ACES ON BRIDGE

Northwest Arkansas Democrat-Gazette - - NORTHWEST/TELEVISION - bob­by­wolff@mind­spring.com

It is al­ways hard to re­tain con­cen­tra­tion when it comes to the very fi­nal deal of a match where you are eager to rush out and score up. How­ever, Ulf Nils­son, play­ing with Drew Can­nell in the Spin­gold last sum­mer, pro­vided this deal, the last board in the Eric Leong team’s up­set win over the Rose Meltzer squad. Nils­son worked out the per­cent­ages, but de­cided to fol­low his own path.

In the auc­tion shown, Can­nell’s four­club call was a se­ri­ous slam try (he had al­ready limited his hand to 13 HCP, so he had a max­i­mum with great con­trols). That let Nils­son drive to slam.

He won the club lead, ruffed a club, drew trumps in one round, ruffed a club and led a sec­ond trump.

West dis­carded a spade, and East a di­a­mond.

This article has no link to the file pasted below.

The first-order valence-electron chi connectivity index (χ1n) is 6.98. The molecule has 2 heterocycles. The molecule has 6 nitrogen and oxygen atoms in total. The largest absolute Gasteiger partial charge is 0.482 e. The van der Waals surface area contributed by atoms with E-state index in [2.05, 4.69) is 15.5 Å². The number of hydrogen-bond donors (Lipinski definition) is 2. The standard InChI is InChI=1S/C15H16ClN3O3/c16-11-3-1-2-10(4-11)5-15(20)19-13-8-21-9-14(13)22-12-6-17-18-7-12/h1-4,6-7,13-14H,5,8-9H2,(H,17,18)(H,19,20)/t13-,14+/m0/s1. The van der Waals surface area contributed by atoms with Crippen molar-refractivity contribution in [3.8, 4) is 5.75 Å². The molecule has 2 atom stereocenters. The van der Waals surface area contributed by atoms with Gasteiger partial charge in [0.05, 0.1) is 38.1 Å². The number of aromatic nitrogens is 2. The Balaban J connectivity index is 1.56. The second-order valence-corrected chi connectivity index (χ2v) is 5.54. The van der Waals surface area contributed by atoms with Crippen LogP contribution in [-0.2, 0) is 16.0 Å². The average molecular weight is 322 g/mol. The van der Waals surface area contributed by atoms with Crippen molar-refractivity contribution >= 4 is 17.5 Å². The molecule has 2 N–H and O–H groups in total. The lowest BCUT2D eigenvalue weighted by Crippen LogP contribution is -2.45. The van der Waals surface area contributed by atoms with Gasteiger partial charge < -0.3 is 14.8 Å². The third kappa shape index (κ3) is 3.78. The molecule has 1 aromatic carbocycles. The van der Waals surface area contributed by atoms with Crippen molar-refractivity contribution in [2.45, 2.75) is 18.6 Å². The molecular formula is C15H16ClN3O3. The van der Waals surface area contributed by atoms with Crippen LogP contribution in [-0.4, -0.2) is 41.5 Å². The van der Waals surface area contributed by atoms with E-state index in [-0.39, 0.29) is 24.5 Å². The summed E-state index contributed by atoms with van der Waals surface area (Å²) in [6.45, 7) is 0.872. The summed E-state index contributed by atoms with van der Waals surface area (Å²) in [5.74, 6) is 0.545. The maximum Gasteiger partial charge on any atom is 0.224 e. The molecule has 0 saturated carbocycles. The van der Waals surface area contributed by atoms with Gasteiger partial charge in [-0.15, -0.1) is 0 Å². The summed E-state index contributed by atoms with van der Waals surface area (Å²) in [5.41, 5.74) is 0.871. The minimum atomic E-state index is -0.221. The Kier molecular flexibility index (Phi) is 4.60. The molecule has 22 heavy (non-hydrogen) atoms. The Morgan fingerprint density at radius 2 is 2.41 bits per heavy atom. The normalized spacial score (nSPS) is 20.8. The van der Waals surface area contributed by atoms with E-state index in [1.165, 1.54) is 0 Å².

Then came the third club ruff, at which point Nils­son found they were 4-4.

When he led the di­a­mond jack to­ward dummy’s king, West played a high spot card to sug­gest an odd num­ber in that suit.

At this point, af­ter cash­ing the di­a­mond ace, the per­cent­age play in spades in ab­stract is to lead to the queen and back to the 10. But Nils­son could sen­si­bly re­con­struct the West hand to be 5=1=3=4.

If East had only two spades, Nils­son could ig­nore the per­cent­ages and play the spade ace and an­other spade. He could put up the queen, not car­ing whether it would win or lose, since East would be end­played if he won.

At the other ta­ble, de­clarer fol­lowed the 75 per­cent line in spades and went down.

AN­SWER: I would not dou­ble one spade, de­spite hav­ing de­cent val­ues and the un­bid ma­jor, since the risk part­ner will bid di­a­monds is too high. If the club open­ing were short, I’d think more about the pos­si­bil­ity — but even so, I be­lieve a pass is more dis­creet.

If you would like to con­tact Bobby Wolff, email him at

BOBBY WOLFF

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